By Dijon Rolle, USAG Baden-Wuerttemberg Public AffairsAugust 19, 2010
HEIDELBERG, Germany- Caroline Daniels is involved in a friendly foosball match with her opponent, 11-year-old Seth Holovacko, inside the Lion's Den in Heidelberg.
Daniels is a respite care provider and volunteer at this year's Exceptional Family Member Program Camp, which began Monday and runs through Friday.
Seth is one of the children attending the camp, and Daniels gently coaches him as the two take turns attempting to hit the tiny white soccer ball trapped inside.
For Daniels this simple game of foosball could be classified as a monumental moment in Seth's young life. Seth is autistic and cannot communicate verbally.
Instead he uses sign language and carries a necklace with a small flipbook filled with words and phrases, to communicate with the world around him.
On Monday, the first day of the camp, Daniels and volunteers worked to help children like Seth come out of their shells and learn to socialize in a safe and nurturing environment.
"It's so important to have this day to just figure each other out," Daniels said. "The kids have to get to know each other, and we have to figure out the kids and see what kind of needs they may have."
"For special needs kids, it can be very hard to make friends and to build friendships," she added. "Some of them have trouble socializing, and they have to learn how to play and how to interact."
Brightly-colored building blocks, bouncy balls, board games like Candy Land, books, hula hoops and bubble wands were also a few of the other items that helped to break the ice among the young campers and staff.
Daniels specializes in working with autistic children, and this is her second year volunteering at the camp. She says one of the main reasons she does it is out of gratitude.
"I have four kids myself, and they're all healthy. I'm just so blessed my kids are healthy and I wanted to give something back to the families that were not so fortunate," she said.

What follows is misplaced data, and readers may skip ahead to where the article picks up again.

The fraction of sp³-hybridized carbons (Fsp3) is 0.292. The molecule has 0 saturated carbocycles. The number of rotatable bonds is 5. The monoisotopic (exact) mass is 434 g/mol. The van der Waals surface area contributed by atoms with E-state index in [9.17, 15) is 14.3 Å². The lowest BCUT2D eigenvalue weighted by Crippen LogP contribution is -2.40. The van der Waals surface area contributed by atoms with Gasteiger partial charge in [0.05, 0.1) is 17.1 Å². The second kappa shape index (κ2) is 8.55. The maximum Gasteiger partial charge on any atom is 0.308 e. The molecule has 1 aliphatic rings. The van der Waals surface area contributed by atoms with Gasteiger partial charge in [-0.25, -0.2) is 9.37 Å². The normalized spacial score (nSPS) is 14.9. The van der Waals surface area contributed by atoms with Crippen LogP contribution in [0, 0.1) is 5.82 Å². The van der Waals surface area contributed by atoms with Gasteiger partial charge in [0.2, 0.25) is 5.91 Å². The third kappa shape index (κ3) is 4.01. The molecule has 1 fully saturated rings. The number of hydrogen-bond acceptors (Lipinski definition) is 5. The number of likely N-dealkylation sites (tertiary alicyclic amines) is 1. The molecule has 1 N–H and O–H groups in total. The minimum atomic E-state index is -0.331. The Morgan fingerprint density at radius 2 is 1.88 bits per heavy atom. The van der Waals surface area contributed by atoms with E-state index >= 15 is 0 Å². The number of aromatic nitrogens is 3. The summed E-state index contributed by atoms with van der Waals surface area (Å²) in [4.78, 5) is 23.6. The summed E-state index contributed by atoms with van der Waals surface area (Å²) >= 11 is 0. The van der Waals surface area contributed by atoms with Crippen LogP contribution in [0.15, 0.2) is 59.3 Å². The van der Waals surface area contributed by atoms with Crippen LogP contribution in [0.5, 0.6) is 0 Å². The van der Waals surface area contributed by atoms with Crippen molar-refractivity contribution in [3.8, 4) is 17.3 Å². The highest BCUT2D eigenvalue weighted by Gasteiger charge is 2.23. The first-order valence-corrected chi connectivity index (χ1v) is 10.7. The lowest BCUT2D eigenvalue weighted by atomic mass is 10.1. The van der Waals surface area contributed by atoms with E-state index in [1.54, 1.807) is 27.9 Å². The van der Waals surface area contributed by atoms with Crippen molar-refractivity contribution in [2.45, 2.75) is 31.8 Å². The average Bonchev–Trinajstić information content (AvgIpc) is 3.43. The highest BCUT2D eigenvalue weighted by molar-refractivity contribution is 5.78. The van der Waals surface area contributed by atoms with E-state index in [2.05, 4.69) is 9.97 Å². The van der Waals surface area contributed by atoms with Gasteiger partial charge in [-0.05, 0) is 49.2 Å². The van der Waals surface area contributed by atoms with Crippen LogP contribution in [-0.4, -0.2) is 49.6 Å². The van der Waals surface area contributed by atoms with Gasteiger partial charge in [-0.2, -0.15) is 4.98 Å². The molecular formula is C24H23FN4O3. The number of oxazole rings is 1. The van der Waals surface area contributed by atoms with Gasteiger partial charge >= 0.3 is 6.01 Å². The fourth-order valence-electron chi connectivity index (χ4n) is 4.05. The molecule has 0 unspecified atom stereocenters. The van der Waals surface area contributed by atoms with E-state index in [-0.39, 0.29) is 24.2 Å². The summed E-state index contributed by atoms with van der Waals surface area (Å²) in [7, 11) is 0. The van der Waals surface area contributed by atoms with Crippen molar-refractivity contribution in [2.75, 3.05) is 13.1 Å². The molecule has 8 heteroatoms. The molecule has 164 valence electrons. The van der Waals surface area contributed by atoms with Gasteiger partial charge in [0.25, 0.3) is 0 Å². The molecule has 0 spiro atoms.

"It gives me a lot because you see the kids, when they have a smile, it's because they're happy, and it's because you changed something in their lives," Daniels added.
Elsewhere Linda Phillips, another volunteer and retired pediatric nurse, sat patiently on a stool at the craft table as three young Picassos painted her face in shades of bright pink, brown and green.
The Indiana native says she missed working with children and decided to become a volunteer a few months ago after seeing an advertisement in the library.
"It's great, it's like when they first come in they're very shy and they don't really want to interact, but pretty soon the parents leave, and the next thing you know, they're helping you to put games together and playing games with you and talking to you, and that's wonderful," Phillips said.
Yet as much as Phillips and Daniels recognize the benefits of the camp for special needs children, they're also mindful of its importance to their parents.
"Moms and dads can have a day without worrying about 'where is my child right now,' or 'are they receiving the right attention'' They know their child is in good hands and playing with other kids, and they get a break," Daniels said.
Children can be classified under special needs for a variety of different issues such as having a learning disability, speech impediment, autism or allergies.
"I think it's important because when families have special needs kids they can require a lot of emotional and physical demands on the family, and they need some time to just kind of regroup," Phillips added.
During this year's camp the children took field trips to Mannheim's Luisenpark and Technoseum and the Heidelberg Zoo and put together a journal detailing their experiences.
"It makes me feel great. It's a career for me, and I feel like I'm on top of the world because I know I am doing my job and the kids are having fun," Daniels said. "It's a big accomplishment for me, and it makes me happy to see them happy."
Kaiserslautern's EFMP camp also is being held this week, and Mannheim's was held Aug. 10-13.